Chuño and Tunta

Appears in

Oxford Companion to Food

Oxford Companion to Food

By Alan Davidson

Published 2014

  • About

chuño and tunta two dried potato products developed in the foothills of the Andes in S. America over 2,000 years ago. Dawn and Douglas Nelson (1983) believe that the process must have been discovered accidentally and that it was only in the Andes that the necessary climatic conditions existed; these were that every autumn should have long periods of sub-zero temperatures at night followed by bright sunshine and drying winds during the day. The Nelsons point out that the varieties of potato used are almost tasteless and are reserved for this purpose. They continue:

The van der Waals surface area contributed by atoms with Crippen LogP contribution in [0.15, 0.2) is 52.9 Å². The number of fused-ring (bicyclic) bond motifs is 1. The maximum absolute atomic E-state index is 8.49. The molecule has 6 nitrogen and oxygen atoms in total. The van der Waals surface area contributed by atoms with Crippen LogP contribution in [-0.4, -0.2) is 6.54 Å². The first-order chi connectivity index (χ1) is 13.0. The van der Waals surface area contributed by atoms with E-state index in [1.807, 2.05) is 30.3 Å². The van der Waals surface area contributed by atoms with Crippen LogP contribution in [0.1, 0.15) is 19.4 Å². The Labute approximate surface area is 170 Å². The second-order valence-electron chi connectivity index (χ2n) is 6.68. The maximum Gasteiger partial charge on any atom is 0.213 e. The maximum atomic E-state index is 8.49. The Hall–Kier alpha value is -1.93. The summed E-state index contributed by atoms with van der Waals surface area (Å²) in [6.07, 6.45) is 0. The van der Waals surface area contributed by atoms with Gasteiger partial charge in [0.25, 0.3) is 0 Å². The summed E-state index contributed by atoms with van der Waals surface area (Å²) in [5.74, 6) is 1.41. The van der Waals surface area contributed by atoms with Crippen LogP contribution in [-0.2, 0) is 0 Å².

The freshly lifted potatoes are washed clean without damaging the skins and laid out on soft turf or straw padding to be exposed to severe night frost. As soon as they have thawed in the morning they are trodden with bare feet so that the skin remains intact but the fluid resulting from cell rupture is extruded. On the first pressing over 30 per cent of the fluid may be lost. They are left in position and dried by the sun and wind. The process is repeated for five successive days. From the sixth day onwards no further pressing takes place and they are straw-covered to a sufficient depth to prevent further freezing at night. Once dried they are as hard as stone and can be stored indefinitely, and even a minor degree of damp does not seem to damage them unduly. This product is called chuño.